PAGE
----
So, if we believe that we change tremendously from our previous life as a non-Christian, but in reality, we do not, then we have to fake the exterior to look like we are different. The real—inside—change is only slight. In the end, the real us is really not much different than the non-Christian. Some of the non-Christians, who started off—through genetics and life experiences—much better than us, well, they may be much better morally than we are in the end. A simplistic example is where a serious kleptomaniac, who then becomes a Christian, may be more likely to steal than the non-Christian who never had those tendencies.

Sure, we can go through social change, just like any person joining any subculture . . . but the character, the tendency to do good versus bad, is really not that much different.  The social change includes things like smiling a lot, saying sweet things (nothing negative) and using a lot of God talk.

Don was a unique man that I roomed with for a few years while I was in graduate school. While he looked like any typical southern white boy, he was born and grew up in the remote bush of Africa. His parents were missionaries there. He would often say things that were so frank that people in our parachurch group would be offended.

We were once attending a weekend spiritual conference sponsored by our group. One workshop was “Determining God’s Will for Your Life.” After an intensive day of note-taking, we had a very complex technique worked out for always knowing God’s perfect will for every decision that we made.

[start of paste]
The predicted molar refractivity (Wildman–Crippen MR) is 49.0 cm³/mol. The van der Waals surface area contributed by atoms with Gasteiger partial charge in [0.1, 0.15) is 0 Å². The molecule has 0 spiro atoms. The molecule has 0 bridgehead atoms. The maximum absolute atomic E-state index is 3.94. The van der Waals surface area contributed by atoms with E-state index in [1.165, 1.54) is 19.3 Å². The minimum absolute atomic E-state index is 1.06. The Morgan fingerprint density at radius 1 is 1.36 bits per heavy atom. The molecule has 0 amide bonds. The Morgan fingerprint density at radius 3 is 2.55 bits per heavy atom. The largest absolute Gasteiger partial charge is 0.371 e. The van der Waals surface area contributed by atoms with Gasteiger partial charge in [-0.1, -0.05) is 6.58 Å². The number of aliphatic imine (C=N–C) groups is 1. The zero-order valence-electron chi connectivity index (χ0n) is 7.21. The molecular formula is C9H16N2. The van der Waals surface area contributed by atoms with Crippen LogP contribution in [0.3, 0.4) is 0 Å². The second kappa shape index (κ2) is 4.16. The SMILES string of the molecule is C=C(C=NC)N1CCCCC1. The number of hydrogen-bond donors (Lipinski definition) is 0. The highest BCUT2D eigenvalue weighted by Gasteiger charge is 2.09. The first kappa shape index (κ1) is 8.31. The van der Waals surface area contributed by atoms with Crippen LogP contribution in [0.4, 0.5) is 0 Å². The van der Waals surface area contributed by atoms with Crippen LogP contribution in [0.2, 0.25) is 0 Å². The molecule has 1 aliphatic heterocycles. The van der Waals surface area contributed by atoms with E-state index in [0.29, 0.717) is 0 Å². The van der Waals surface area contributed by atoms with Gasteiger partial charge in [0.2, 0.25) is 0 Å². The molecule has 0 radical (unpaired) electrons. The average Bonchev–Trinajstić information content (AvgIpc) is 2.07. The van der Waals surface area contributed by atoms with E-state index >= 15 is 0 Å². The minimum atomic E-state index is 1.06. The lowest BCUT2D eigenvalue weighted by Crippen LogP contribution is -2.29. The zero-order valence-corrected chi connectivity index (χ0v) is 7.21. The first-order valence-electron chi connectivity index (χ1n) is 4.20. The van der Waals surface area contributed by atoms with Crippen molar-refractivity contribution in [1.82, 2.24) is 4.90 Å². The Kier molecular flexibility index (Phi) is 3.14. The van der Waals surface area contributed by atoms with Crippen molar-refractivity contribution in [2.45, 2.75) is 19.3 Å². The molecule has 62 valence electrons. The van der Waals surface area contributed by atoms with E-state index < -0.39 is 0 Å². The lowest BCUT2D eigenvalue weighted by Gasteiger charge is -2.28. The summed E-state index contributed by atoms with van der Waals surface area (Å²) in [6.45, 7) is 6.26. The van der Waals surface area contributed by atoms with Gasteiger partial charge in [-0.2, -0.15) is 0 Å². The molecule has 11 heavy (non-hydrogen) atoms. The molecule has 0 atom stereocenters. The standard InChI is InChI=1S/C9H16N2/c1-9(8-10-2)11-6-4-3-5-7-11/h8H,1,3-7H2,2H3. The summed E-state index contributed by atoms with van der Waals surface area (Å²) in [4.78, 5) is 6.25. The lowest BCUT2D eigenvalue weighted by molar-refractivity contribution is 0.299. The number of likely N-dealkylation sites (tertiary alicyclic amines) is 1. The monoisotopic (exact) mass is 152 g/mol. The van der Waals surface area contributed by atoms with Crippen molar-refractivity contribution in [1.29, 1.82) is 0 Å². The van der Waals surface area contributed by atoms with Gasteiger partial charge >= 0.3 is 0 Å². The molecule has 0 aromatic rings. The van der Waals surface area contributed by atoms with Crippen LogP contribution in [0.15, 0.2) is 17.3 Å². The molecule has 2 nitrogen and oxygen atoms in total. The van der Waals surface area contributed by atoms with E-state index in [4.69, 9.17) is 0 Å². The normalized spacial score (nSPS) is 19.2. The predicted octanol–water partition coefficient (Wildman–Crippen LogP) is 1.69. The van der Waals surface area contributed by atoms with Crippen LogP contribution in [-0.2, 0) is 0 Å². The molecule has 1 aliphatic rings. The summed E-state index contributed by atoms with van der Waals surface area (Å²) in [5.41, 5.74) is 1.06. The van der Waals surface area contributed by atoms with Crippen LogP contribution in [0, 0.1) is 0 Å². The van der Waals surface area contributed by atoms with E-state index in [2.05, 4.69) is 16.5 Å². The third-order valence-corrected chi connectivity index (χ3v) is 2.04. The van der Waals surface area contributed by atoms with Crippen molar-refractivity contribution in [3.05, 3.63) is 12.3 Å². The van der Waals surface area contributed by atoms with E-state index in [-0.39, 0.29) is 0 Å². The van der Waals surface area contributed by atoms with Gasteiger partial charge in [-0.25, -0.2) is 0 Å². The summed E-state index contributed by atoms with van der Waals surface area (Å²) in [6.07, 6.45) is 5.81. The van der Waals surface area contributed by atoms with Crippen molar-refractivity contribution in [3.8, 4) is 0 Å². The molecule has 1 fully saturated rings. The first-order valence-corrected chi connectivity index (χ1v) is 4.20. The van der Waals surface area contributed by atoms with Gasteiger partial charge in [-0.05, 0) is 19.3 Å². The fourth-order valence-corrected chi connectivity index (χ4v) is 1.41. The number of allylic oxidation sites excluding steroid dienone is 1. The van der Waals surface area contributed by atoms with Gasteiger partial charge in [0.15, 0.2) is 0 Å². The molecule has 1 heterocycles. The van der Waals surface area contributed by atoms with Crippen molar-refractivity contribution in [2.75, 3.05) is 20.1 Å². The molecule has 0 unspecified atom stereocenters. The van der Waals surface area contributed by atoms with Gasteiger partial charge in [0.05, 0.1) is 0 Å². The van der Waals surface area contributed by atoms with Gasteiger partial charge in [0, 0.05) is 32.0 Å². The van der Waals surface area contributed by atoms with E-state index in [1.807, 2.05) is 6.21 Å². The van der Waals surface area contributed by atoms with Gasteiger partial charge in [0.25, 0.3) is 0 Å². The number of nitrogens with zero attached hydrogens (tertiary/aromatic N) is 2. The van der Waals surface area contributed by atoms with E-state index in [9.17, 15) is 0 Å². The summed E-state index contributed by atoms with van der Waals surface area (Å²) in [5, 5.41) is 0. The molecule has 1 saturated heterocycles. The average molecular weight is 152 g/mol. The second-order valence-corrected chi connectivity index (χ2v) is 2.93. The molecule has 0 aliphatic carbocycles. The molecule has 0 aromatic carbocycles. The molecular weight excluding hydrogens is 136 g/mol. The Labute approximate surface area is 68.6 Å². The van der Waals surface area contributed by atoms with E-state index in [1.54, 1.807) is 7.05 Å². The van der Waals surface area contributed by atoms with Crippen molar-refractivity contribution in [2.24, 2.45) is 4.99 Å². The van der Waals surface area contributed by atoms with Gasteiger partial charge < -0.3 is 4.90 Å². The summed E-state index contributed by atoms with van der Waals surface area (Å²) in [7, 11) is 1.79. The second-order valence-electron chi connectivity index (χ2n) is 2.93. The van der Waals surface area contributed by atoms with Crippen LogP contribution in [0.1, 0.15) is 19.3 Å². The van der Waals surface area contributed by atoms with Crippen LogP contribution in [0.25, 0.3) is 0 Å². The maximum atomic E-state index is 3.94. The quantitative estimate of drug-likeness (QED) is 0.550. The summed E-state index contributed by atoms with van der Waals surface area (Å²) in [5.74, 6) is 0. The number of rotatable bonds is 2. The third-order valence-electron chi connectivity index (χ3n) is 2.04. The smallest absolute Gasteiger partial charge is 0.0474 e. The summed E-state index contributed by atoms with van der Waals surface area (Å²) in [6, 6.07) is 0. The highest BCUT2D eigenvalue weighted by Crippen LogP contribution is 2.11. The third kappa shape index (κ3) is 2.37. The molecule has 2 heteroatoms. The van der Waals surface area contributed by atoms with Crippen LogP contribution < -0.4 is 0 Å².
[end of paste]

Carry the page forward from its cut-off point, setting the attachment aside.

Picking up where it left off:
Don just snickered. He commented, “So, what we were just taught was how to create an intricate story to explain how the thing that we always wanted to do—for selfish reasons of course—was really God’s idea.”

He went on to explain, to be more graphic, that if he saw a beautiful girl he would like to have a lot of sex with, we could spend months creating a narrative of how God had magically called her to be his wife. The narrative would be filled with all kinds of signs such as, “we both like [certain Christian singer/artist] and we each had the same life verse, we bumped into each other at the library twice in a week.” This process of spiritualization was totally new to his brand of Christianity.

Don would have said, “God gave me this desire to have sex with women I find beautiful.  It doesn’t matter which one, so that’s all the information that I need.”